VALLETTA (Reuters) - Malta police arrested one of the country’s most prominent businessmen on Wednesday as part of an investigation into the murder of journalist Daphne Caruana Galizia.
Yorgen Fenech was detained by armed forces as he tried to leave the Mediterranean island before dawn aboard his luxury yacht.
The arrest came a day after Prime Minister Joseph Muscat offered to pardon to a suspected middleman in the murder of Caruana Galizia if he provided legally binding evidence of who was behind the killing.
Muscat told reporters he had ordered additional police surveillance after news of the alleged go-between emerged.
“Had I not done that, today we might be talking of a person or persons of interest having potentially escaped,” he said.
Muscat gave no further details on the grounds for Fenech’s arrest.
Fenech’s lawyer was contacted for comment but has so far issued no statement. Under Maltese law, the police have 48 hours to interrogate and charge him or release him.
Caruana Galizia, an eminent anti-corruption journalist, was killed by a car bomb near the Maltese capital Valletta in October 2017 - a murder that shocked Europe and raised questions about the rule of law on the small island.
Eight months before her death, she wrote about a mysterious company in Dubai called 17 Black Limited, alleging it was connected to Maltese politicians, but offered no evidence.
A Reuters investigation tinyurl.com/y8coeu3x last year revealed that Fenech was the owner of the firm.
According to a December 2015 email, uncovered by Maltese financial regulators, secret Panama companies owned by then Energy Minister Konrad Mizzi and Muscat’s chief of staff, Keith Schembri, stood to receive payments of up to $2 million from 17 Black for unspecified services.
Schembri and Mizzi both told Reuters last October they had no knowledge of any connection between 17 Black and Fenech. Fenech denied making any plans to pay any politician or any person or entity connected to them.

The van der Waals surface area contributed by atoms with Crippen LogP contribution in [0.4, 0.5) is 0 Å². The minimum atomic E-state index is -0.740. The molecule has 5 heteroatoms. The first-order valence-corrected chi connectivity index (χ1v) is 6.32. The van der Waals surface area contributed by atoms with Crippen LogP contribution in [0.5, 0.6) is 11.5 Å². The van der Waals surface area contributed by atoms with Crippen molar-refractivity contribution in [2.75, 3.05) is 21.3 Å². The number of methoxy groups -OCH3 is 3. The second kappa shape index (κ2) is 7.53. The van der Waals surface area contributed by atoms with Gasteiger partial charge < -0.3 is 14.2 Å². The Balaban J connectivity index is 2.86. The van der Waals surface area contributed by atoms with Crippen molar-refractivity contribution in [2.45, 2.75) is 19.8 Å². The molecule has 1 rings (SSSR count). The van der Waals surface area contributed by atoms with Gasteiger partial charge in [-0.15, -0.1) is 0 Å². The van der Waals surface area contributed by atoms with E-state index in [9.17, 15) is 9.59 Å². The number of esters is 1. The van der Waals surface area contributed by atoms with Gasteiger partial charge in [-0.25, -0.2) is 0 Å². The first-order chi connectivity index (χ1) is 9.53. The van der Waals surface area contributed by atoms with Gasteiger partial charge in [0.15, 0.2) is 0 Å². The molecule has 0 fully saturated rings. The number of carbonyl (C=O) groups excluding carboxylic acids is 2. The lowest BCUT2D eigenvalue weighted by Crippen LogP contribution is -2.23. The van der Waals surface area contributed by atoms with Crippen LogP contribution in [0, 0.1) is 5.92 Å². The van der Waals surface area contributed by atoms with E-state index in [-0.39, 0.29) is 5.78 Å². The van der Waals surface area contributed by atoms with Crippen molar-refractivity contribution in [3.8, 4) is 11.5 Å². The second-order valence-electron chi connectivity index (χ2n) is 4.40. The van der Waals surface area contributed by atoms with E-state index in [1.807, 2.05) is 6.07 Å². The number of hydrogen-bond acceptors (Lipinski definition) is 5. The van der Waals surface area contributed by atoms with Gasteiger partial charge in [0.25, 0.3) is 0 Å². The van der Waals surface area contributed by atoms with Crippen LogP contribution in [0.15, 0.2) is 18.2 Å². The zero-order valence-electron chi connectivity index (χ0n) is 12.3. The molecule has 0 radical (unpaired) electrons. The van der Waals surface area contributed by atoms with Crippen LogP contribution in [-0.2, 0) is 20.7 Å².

There is no evidence the payments went ahead.
Muscat said on Wednesday there was no indication that either Schembri or Mizzi, who now serves as tourism minister, were involved in the murder.
“The country’s institutions work, they work well,” he said, referring to the ongoing investigation.
Three men suspected of being Caruana Galizia’s killers were arrested in December 2017, but the authorities have struggled to determine who commissioned the murder.
In a potentially major step forward in the probe, a man detained last week as part of a separate investigation asked to see police dealing with the Caruana Galizia case and offered to provide the name of the mastermind in return for a pardon.
News of the man’s arrest was made public on Tuesday.
Fenech’s luxury yacht Gio left the Portomaso marina, five miles (8 km) north of Valletta, shortly after 5.00 a.m. (0400 GMT). However, police swiftly intervened and forced it to return to port, the sources said.
Company documents registered with the Malta Business Registry on Tuesday and made public on Wednesday showed that Fenech had resigned from a number of positions, including as director of his family group, Tumas Group Company.
He also stood down as director and co-owner of a group that won a large energy concession in 2013 from the Maltese state to build and run a gas power station on the island.
Another investor in the company, Germany’s Siemens, said in a statement on Wednesday that it had called for him to resign his directorship of Electrogas Malta after allegations over 17 Black surfaced, even though he denied any wrongdoing.
“Due to the public doubts in Mr. Fenech’s integrity, Siemens urged that he be dismissed from his membership on the Board of Directors,” it said, adding that it had been informed he had resigned on Wednesday.
There was no immediate comment on the Siemens statement from Fenech or his representatives.
Stephen Grey reported for this story from Dubai; Writing by Crispian Balmer; Editing by Toby Chopra
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